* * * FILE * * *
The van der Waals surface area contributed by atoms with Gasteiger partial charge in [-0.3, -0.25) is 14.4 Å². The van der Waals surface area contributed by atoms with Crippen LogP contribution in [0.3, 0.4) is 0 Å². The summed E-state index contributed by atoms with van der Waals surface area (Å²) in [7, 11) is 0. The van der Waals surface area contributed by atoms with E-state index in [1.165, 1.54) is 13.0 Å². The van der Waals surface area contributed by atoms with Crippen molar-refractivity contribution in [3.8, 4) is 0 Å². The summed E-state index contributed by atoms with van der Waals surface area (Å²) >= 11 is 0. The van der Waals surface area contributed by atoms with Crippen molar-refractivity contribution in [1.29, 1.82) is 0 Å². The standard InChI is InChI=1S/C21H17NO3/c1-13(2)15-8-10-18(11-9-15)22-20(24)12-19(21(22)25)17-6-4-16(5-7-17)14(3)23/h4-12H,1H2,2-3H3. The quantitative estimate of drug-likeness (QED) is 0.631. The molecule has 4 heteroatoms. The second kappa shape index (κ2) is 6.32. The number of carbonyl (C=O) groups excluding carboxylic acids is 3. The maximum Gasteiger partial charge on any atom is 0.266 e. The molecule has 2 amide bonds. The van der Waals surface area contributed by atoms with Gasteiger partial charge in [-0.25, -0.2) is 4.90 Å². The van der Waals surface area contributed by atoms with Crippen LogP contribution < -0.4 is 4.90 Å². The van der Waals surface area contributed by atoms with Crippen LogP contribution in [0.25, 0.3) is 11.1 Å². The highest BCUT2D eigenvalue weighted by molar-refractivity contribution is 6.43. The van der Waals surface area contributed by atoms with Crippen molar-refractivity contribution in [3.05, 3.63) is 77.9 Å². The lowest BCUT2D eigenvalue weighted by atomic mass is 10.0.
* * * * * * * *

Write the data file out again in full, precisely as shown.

The van der Waals surface area contributed by atoms with Gasteiger partial charge in [-0.3, -0.25) is 14.4 Å². The van der Waals surface area contributed by atoms with Crippen LogP contribution in [0.3, 0.4) is 0 Å². The summed E-state index contributed by atoms with van der Waals surface area (Å²) in [7, 11) is 0. The van der Waals surface area contributed by atoms with E-state index in [1.165, 1.54) is 13.0 Å². The van der Waals surface area contributed by atoms with Crippen molar-refractivity contribution in [3.8, 4) is 0 Å². The summed E-state index contributed by atoms with van der Waals surface area (Å²) >= 11 is 0. The van der Waals surface area contributed by atoms with Crippen molar-refractivity contribution in [1.29, 1.82) is 0 Å². The standard InChI is InChI=1S/C21H17NO3/c1-13(2)15-8-10-18(11-9-15)22-20(24)12-19(21(22)25)17-6-4-16(5-7-17)14(3)23/h4-12H,1H2,2-3H3. The quantitative estimate of drug-likeness (QED) is 0.631. The molecule has 4 heteroatoms. The second kappa shape index (κ2) is 6.32. The number of carbonyl (C=O) groups excluding carboxylic acids is 3. The maximum Gasteiger partial charge on any atom is 0.266 e. The molecule has 2 amide bonds. The van der Waals surface area contributed by atoms with Gasteiger partial charge in [-0.25, -0.2) is 4.90 Å². The van der Waals surface area contributed by atoms with Crippen LogP contribution < -0.4 is 4.90 Å². The van der Waals surface area contributed by atoms with Crippen LogP contribution in [0.25, 0.3) is 11.1 Å². The highest BCUT2D eigenvalue weighted by molar-refractivity contribution is 6.43. The van der Waals surface area contributed by atoms with Crippen molar-refractivity contribution in [3.05, 3.63) is 77.9 Å². The lowest BCUT2D eigenvalue weighted by atomic mass is 10.0.